Ohio University’s Women’s Center is holding Say Her Name events throughout Spring Semester to honor the lives and further the conversation of Black women who have faced police brutality. 

The events are an extension of the Say Her Name movement, which started as a hashtag on social media and has grown into a platform to elevate the names of Black women who were killed or harmed by police brutality and are often forgotten amid the Black Lives Matter movement.

Say Her Name lives within the African American Policy Forum and the Center for Intersectionality and Social Policy Studies. The Women’s Center staff felt this was a good cause to get behind, as part of the center’s mission is to explore issues related to women through an intersectional lens.

Geneva Murray, director of the Women’s Center, wants these events to help people connect with that movement and to think about what police violence has specifically meant for Black women.

“So often, and the reason why the Say Her Name movement began: we don't talk about Black women who have been killed by police in the same measure that we have talked about Black men,” Murray said. “That's not to say that we are talking about Black men enough when it comes to police brutality, but it is to say that when we are looking at inequalities, we need to also be sure that we're including a gendered lens as well as looking at things through intersectional forms of oppression. So not just gender and race, but also thinking in regards to the Trans Lives Matter Movement, etcetera.” 

The center scheduled one event per month during the Spring Semester as well as a few in the Fall Semester of 2020. The events are all virtual and free to anyone who’d like to participate. Attendees are asked to simply register online two days prior to the event, and registration can be found on the SayHerName page on the Women’s Center section of OU’s website.

January’s event was a themed discussion focused on self-care for social justice advocates. On Wednesday, Feb. 17, Mayor Steve Patterson and Councilwoman Sarah Grace will be featured to speak about issues related to Say Her Name and supporting women of color at OU. From 12 p.m. to 1 p.m., people can converse with Mayor Patterson and Councilwoman Grace, and from 1 p.m. to 1:30 p.m., there will be an optional community debriefing.

The plans for the March 17 gathering are still being finalized, but the 12 p.m. to 1 p.m. April 21 gathering will be a themed discussion focused on a letter writing campaign to survivors of sexual assault and domestic violence who are incarcerated.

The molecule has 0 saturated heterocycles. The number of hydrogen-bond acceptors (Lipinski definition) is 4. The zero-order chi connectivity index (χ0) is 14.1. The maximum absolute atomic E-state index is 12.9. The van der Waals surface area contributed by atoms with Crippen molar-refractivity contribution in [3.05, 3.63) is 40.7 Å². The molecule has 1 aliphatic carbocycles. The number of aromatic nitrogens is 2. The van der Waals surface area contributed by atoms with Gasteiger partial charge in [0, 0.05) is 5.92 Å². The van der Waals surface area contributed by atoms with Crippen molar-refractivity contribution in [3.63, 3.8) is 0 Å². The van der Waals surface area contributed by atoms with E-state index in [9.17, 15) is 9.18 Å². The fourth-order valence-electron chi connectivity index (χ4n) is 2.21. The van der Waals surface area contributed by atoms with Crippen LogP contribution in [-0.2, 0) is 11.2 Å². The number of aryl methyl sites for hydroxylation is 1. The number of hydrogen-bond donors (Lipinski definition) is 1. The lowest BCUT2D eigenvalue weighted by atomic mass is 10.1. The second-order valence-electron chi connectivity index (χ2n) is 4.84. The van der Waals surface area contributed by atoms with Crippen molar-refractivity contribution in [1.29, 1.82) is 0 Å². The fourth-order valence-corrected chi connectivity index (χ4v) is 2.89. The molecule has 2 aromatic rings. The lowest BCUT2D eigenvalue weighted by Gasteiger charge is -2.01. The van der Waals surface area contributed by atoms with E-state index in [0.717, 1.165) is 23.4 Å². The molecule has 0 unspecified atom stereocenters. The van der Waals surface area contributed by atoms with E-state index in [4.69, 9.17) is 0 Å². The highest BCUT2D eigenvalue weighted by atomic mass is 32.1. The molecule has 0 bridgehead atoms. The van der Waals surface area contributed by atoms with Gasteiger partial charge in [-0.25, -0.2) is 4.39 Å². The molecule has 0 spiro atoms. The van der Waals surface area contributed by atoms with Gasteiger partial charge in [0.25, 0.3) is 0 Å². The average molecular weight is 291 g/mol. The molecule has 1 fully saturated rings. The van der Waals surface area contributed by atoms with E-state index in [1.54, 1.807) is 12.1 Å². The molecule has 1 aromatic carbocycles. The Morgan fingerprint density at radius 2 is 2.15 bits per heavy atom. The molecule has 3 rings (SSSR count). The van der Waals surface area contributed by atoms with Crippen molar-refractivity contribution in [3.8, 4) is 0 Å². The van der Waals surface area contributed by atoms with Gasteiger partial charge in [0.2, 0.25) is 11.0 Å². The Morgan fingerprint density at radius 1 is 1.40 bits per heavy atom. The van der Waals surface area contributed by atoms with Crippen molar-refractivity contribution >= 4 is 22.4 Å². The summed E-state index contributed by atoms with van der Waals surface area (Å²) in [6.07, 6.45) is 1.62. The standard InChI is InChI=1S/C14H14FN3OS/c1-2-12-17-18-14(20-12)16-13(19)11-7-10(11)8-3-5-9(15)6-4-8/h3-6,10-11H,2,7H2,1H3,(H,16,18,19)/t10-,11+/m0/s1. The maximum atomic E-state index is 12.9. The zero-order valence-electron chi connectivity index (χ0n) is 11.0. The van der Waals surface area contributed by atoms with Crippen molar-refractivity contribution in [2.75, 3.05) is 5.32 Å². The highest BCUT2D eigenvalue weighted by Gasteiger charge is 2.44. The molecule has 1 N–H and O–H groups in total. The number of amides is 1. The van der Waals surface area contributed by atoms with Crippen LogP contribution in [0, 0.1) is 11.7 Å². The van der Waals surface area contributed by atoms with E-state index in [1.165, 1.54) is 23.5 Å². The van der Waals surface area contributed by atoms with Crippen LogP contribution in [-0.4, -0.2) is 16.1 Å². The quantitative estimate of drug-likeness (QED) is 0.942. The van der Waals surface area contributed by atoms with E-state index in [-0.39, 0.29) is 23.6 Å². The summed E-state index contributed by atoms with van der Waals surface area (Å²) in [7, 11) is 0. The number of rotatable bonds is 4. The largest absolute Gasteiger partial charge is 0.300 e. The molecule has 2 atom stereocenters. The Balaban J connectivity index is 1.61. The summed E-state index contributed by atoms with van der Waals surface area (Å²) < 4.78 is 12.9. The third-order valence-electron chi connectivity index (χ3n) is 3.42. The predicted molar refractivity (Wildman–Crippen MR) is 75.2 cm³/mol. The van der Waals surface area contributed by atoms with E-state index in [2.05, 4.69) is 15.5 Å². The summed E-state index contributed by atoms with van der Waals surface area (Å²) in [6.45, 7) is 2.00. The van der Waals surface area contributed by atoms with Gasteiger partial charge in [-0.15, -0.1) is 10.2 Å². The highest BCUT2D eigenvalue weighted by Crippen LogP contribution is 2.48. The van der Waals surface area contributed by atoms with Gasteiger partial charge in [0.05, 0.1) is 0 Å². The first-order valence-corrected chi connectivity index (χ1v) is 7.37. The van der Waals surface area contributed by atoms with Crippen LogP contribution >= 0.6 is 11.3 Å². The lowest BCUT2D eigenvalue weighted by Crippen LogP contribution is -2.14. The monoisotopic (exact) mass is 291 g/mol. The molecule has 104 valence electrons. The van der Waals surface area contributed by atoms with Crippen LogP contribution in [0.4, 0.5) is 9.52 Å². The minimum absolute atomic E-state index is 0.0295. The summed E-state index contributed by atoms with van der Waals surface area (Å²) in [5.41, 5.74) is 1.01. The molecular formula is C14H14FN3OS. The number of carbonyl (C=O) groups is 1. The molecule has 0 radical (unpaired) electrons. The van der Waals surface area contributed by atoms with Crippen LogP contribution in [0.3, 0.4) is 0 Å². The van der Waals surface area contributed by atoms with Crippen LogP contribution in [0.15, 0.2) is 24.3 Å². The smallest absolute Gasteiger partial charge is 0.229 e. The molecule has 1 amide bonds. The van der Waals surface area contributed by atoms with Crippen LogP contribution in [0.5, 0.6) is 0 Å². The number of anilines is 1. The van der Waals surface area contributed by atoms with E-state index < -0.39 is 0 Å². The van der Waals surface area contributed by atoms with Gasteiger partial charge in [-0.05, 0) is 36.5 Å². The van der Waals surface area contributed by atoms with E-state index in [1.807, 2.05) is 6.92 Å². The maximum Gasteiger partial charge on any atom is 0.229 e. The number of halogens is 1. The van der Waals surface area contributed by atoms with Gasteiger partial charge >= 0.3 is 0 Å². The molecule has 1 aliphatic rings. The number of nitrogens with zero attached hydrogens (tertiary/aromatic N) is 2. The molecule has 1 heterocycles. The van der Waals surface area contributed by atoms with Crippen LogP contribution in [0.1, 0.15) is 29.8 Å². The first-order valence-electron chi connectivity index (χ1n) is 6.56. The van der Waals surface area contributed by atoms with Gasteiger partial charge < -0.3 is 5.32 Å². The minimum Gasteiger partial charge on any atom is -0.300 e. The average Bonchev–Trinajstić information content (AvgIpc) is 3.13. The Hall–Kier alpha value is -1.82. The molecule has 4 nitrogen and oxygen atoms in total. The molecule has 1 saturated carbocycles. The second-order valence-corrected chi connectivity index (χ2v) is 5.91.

“The Women's Center is very happy to provide a space to facilitate those who are in attendance of the gatherings to have these conversations and to think about the direction that they want to move forward,” Murray said.

The Say Her Name events are also a way to further promote diversity and inclusion between OU students, faculty and staff. 

Winsome Chunnu-Brayda, director of diversity and inclusion, hopes people who know little about the movement attend to learn more and people who are active within the movement attend to continue their support and be active in raising their voices.

“As always, the event is specifically around women of color,” Chunnu-Brayda said. “It is an opportunity to bring people from all backgrounds, not just women of color, because that's what the goal of diversity is: to bring everyone together to dialogue around how we can all support each other. That is what we always tend to see at these kinds of events.”

Students from all walks of life are looking forward to attending these events and continuing the conversation.

“I think OU’s choice of hosting SayHerName events is an excellent step in the direction of recognizing the voices of Black women,” Julia Greenwood, a freshman studying journalism, said in a message. “The stories of all POC who have lost their lives or suffered violence at the hands of police are valid, but it seems as though the narratives of Black women and WOC are often overlooked and given less investment. These events send the strong message that as a University, OU has decided that the stories of Black women like Breonna Taylor are valid, important and worth standing up for.”

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